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Kills hundreds across Turkey and Syria after 7.8-magnitude earthquake

Hundreds of people were killed in their sleep when a 7.8-magnitude earthquake hit Turkey and Syria early on Monday, levelling buildings and sending shockwaves as far away as Cyprus and Egypt.

The earthquake, one of the strongest to hit Turkey in at least a century, destroyed huge portions of towns in an area where millions of refugees have fled the Syrian civil war and other crises.

Turkey and Syria earthquake 3
Turkey and Syria earthquake

For Syria, this was “historically, the greatest earthquake recorded in the history of the centre,” as Raed Ahmed, the director of the country’s National Earthquake Centre, said on pro-government radio.

According to the health ministry and a local hospital, at least 245 individuals lost their lives in government-controlled territories and in the northern areas held by pro-Turkish militias in Syria.

Vice President Fuat Oktay said on Monday that at least 284 people had lost their lives across Turkey, and that more than 2,300 others had been wounded. He also noted that search and rescue operations were still ongoing in a number of large cities.

Turkey and Syria earthquake
Turkey and Syria earthquake

A winter snowfall had coated main routes in ice and snow, slowing down rescue efforts.

Turkey residents were shown on TV, in their pyjamas, standing in the snow to watch rescue workers search through the rubble of their houses.

Challenge for Erdogan in the Elections

The US Geological Survey reports that the quake occurred at 04:17 local time (0117 GMT) at a depth of about 17.9 kilometres (11.2 miles) in the Turkish city of Gaziantep, which is home to over two million people.

After the first quake, which the Turkish AFAD emergency response centre estimated to be 7.4 on the Richter scale, more than 40 aftershocks were felt throughout the country.

During a highly fought election on May 14, Turkish President Recep Tayyip Erdogan expressed his condolences and called for national unity. He will be under enormous pressure to lead a successful reaction to the calamity.

The Turkish leader expressed optimism that the country will recover quickly and with little loss of life in a tweet.

National Security Advisor for the United States Jake Sullivan expressed “deep worry.”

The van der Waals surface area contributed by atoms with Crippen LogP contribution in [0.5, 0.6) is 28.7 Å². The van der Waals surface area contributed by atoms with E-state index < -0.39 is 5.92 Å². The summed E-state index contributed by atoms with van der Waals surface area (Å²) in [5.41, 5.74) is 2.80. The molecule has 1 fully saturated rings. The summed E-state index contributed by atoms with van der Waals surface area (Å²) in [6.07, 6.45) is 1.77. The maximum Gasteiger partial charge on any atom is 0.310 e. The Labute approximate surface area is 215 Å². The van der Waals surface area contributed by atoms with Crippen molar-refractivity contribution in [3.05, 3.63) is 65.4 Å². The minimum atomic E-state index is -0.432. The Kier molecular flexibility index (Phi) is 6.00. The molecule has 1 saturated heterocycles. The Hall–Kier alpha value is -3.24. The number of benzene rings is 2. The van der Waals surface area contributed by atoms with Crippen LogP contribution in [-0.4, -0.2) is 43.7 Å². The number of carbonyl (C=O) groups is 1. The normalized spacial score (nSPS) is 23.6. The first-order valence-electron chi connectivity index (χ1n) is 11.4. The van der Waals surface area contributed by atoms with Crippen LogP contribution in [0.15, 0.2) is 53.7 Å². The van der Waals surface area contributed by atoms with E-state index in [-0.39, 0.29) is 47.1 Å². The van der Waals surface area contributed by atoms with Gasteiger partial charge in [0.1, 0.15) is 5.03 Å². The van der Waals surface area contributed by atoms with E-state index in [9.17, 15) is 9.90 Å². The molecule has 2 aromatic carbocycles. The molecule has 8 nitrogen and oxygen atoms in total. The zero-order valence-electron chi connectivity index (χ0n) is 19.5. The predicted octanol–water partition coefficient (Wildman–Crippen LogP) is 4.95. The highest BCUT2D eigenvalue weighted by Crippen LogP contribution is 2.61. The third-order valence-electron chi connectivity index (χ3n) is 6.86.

When asked for help, “we stand ready to supply any and all,” Sullivan added.

Near Syria, a nation where turmoil has raged for over a decade, killing hundreds of thousands and forcing millions to flee their homes, an earthquake rocked a volatile, largely Kurdish region of Turkey.

People buried alive in the debris

Images shown on Turkish television showed rescue workers searching amid the debris of flattened buildings in the city of Kahramanmaras and the neighbouring city of Gaziantep.

In one photo from Kahramanmaras, a fire lit up the sky, but its cause was not immediately evident.

Reporters from AFP observed people running out onto the street in Adiyaman, Malatya, and Diyarbakir as buildings collapsed around them.

Although numerous buildings were damaged, Governor of Kahramanmaras Omer Faruk Coskun stated it was too soon to determine the death toll.

Due to the widespread destruction of structures, “at this time it is not feasible to provide the number of dead and wounded,” Coskun stated. That harm is substantial, they say.

In the province of Maltaya, the collapse of a 14-story structure with 28 flats occurred at the same time as the partial collapse of a prominent mosque dating back to the 13th century.

Rescuers in other places fought desperately to free those trapped beneath the rubble.

In front of a collapsed building in Diyarbakir, one rescuer was heard stating on NTV news, “We hear voices here — and over there, too.”

200 people might still be buried beneath the debris.


Damage was recorded by the Syrian Ministry of Health in the provinces of Aleppo, Latakia, Hama, and Tartus, where Russia rents a naval base.

According to AFP journalists, the earth rocked in northern Syria, prompting inhabitants to flee in terror.

After more than a decade of conflict, the infrastructure of Aleppo, Syria’s pre-war economic centre, had deteriorated to the point that buildings frequently fell. Additionally, there was insufficient control to verify the safety of new construction projects, some of which were erected illegally.

A Turkish Academy of Sciences seismologist named Naci Gorur has advised swift action to inspect dams in the area for damage after an earthquake.

Earthquakes are common in Turkey, which is located in a seismically active region.

In 1999, the Turkish province of Duzce was rocked by the biggest earthquake to strike Turkey in decades, measuring in at a magnitude of 7.4.

More than 17,000 people were killed in the earthquake, including roughly 1,000 in Istanbul.

Many people in Istanbul have been living in unsafe buildings despite longstanding warnings from experts that a major earthquake may cause massive destruction.

More than 40 people were killed in a magnitude 6.8 earthquake that struck Elazig in January of 2020.

The Aegean coast of Turkey was struck by a 7.0 magnitude earthquake in October of that year, killing 114 people and injuring over 1,000.

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